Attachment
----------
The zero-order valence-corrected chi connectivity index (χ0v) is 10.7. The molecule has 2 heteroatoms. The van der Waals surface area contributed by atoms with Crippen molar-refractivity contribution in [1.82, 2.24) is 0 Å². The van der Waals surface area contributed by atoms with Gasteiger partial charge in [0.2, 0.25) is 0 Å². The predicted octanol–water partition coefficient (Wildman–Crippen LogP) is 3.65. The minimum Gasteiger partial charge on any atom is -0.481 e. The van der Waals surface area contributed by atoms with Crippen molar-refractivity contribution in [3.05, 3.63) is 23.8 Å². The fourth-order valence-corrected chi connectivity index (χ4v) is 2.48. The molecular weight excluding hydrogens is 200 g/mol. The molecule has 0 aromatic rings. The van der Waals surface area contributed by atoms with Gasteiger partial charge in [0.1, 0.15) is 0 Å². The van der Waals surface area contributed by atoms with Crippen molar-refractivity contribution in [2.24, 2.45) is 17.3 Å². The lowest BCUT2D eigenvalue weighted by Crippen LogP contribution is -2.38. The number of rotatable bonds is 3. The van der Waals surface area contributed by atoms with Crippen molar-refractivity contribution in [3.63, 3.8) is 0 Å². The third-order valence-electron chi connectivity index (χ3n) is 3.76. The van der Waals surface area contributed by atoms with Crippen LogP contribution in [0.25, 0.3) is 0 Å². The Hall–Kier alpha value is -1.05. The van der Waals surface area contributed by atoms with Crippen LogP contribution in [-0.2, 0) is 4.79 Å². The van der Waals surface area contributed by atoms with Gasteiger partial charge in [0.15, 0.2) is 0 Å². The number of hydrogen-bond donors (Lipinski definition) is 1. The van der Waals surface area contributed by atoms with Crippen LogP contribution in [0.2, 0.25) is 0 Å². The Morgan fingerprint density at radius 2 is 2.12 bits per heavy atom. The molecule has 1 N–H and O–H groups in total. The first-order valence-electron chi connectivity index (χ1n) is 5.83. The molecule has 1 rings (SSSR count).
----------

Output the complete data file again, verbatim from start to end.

The zero-order valence-corrected chi connectivity index (χ0v) is 10.7. The molecule has 2 heteroatoms. The van der Waals surface area contributed by atoms with Crippen molar-refractivity contribution in [1.82, 2.24) is 0 Å². The van der Waals surface area contributed by atoms with Gasteiger partial charge in [0.2, 0.25) is 0 Å². The predicted octanol–water partition coefficient (Wildman–Crippen LogP) is 3.65. The minimum Gasteiger partial charge on any atom is -0.481 e. The van der Waals surface area contributed by atoms with Crippen molar-refractivity contribution in [3.05, 3.63) is 23.8 Å². The fourth-order valence-corrected chi connectivity index (χ4v) is 2.48. The molecular weight excluding hydrogens is 200 g/mol. The molecule has 0 aromatic rings. The van der Waals surface area contributed by atoms with Gasteiger partial charge in [0.1, 0.15) is 0 Å². The van der Waals surface area contributed by atoms with Crippen molar-refractivity contribution in [2.24, 2.45) is 17.3 Å². The lowest BCUT2D eigenvalue weighted by Crippen LogP contribution is -2.38. The number of rotatable bonds is 3. The van der Waals surface area contributed by atoms with Crippen molar-refractivity contribution in [3.63, 3.8) is 0 Å². The third-order valence-electron chi connectivity index (χ3n) is 3.76. The van der Waals surface area contributed by atoms with Crippen LogP contribution in [0.25, 0.3) is 0 Å². The Hall–Kier alpha value is -1.05. The van der Waals surface area contributed by atoms with Crippen LogP contribution in [-0.2, 0) is 4.79 Å². The van der Waals surface area contributed by atoms with Gasteiger partial charge in [0.15, 0.2) is 0 Å². The number of hydrogen-bond donors (Lipinski definition) is 1. The van der Waals surface area contributed by atoms with Crippen LogP contribution in [0.2, 0.25) is 0 Å². The Morgan fingerprint density at radius 2 is 2.12 bits per heavy atom. The molecule has 1 N–H and O–H groups in total. The first-order valence-electron chi connectivity index (χ1n) is 5.83. The molecule has 1 rings (SSSR count).